It’s all about perspective

Everyone knows that every culture is different, but is there a reason why? How does our geographical location collectively predict our beliefs, customs, attitudes, etc.? It sounds a little odd, but wherever you are, you develop your behavior through social learning.  When you socially learn, your observations become part of your actions.

An easy way to predict how a culture socially functions is to observe their standing on the Hofstede’s Cultural Dimension Theory. This theory has seven dimensions that explain the differences found among different cultures. Since I have a fascination with Hong Kong, I will compare their dimensions with ours.

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This photo illustrates Hong Kong and America’s driving factors of culture. As you can see, the largest difference we hold is in the Individualism category. This means that in America, we see ourselves as our own person, not as a member of a group. In the contrasting collectivist culture, they see themselves as a member of their family, society and so on.

Having a general understanding of cultural perceptions are important in the Public Relations field because it helps you tailor your message properly. In an individualistic society, your message needs to be factual, relevant to the reader and as clear as possible. But when communicating with a collectivist society, they prefer to receive a message in regards to how it influences their group. When you are cognizant of how people perceive messages, it helps you produce an impactful message.

If you want to compare and contrast the differences between countries, feel free to explore this site!

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cultural awareness = success

The customer is ALWAYS first. This is the first thing that any marketing/PR/advertising class will teach you.

Regardless of what industry you are in, the start of any lucrative product or service starts with knowing who your customers are. Since companies are expanding to other countries, they need to take an extra step with research.  That extra step is to make sure that their products are going to be translated properly while being cognizant of foreign cultural and social norms.

For example, in Japanese, the word “four” sounds like the word death. There is a golf ball manufacturer that decided that they wanted to sell their golf balls in packs of four in Japan, which did not take off because it is considered unlucky to buy. (click here for more examples of brand culture failures)

The same goes for Cantonese, because when I was getting lunch with friends in Hong Kong, I observed that there was not a button for the fourth floor. I only noticed this because the two rows of buttons had a mix of even and odd numbers.  I was a little confused and my friends said that not many buildings have a fourth floor because the word is very similar to death. They even made a term for people that are scared of the number four called tetraphobia. (source)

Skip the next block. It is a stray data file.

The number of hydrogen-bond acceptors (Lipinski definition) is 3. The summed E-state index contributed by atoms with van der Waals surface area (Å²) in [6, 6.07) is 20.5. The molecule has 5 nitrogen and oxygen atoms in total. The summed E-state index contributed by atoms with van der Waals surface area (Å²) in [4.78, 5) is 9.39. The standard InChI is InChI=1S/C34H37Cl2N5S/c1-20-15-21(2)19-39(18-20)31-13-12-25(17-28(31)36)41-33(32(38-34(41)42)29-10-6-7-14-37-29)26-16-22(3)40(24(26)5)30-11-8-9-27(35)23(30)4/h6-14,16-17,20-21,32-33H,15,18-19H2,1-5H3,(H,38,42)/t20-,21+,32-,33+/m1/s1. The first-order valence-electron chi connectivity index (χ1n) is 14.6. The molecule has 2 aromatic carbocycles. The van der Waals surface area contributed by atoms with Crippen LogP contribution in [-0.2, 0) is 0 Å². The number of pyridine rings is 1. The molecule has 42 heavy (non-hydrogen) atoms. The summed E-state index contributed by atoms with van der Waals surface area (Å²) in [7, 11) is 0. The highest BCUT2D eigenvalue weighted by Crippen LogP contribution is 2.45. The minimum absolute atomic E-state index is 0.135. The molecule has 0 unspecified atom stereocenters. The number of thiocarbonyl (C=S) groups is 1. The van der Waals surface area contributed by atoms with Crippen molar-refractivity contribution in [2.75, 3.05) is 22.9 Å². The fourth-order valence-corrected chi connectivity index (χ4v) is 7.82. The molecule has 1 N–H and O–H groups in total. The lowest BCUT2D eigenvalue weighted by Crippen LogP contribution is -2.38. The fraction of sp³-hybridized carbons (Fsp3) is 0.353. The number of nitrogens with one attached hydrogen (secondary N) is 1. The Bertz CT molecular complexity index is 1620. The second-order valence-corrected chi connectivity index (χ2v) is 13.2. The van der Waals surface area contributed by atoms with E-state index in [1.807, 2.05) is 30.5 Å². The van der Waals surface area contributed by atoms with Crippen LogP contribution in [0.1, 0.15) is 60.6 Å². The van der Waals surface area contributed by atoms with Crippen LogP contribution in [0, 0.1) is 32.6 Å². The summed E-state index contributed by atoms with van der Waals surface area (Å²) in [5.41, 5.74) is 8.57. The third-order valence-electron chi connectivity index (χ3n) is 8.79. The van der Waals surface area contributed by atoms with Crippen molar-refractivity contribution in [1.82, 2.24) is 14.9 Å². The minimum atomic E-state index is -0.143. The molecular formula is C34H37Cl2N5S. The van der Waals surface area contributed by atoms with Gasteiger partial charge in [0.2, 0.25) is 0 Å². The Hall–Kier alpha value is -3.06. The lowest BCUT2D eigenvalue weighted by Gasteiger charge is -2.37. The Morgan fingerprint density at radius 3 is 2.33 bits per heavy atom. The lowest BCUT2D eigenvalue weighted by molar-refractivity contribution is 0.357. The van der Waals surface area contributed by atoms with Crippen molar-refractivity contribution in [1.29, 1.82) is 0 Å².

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I understand that little details like avoiding the number four in products used in Asia is quite specific, but this is why research is timely and expensive. In a highly competitive business environment, having the right marketing/PR/advertising team with high cultural awareness is key to going global, because customers are the key to success.

Welcome, Bienvenue, Croeso, Byenvini, Weizo!!

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Hello!
My name is Abbey Lelina and welcome to my humble blog!
Here’s a couple things about me: I am Senior at the University of West Florida, studying Public Relations with a minor in Marketing and Management.
I am addicted to traveling, pitching my hammock wherever I may be and rising to the occasion whenever needed.

I have started this blog for my Public Relations Issues and Trends class. Since every good blog has a concentration on something near and dear to the creator, I decided to incorporate what I have learned in my travels to the PR topics I am learning in class.

With the rise in globalization, every international company needs to know how to communicate to each culture because each culture holds a different perspective. Global PR is the answer to bridging cultural gaps because these practitioners know how to formulate precise messages for each audience. Their extensive cultural understanding and the use Hofstede’s Cultural Dimensions Theory helps them construct and most importantly, predict how each audience will perceive their message.

You never really know how unique your own culture is, until you step out and live someone else’s. I’m excited to share my thoughts and observations with you in my next posts.
See you then!

Best,
Abbey G Lelina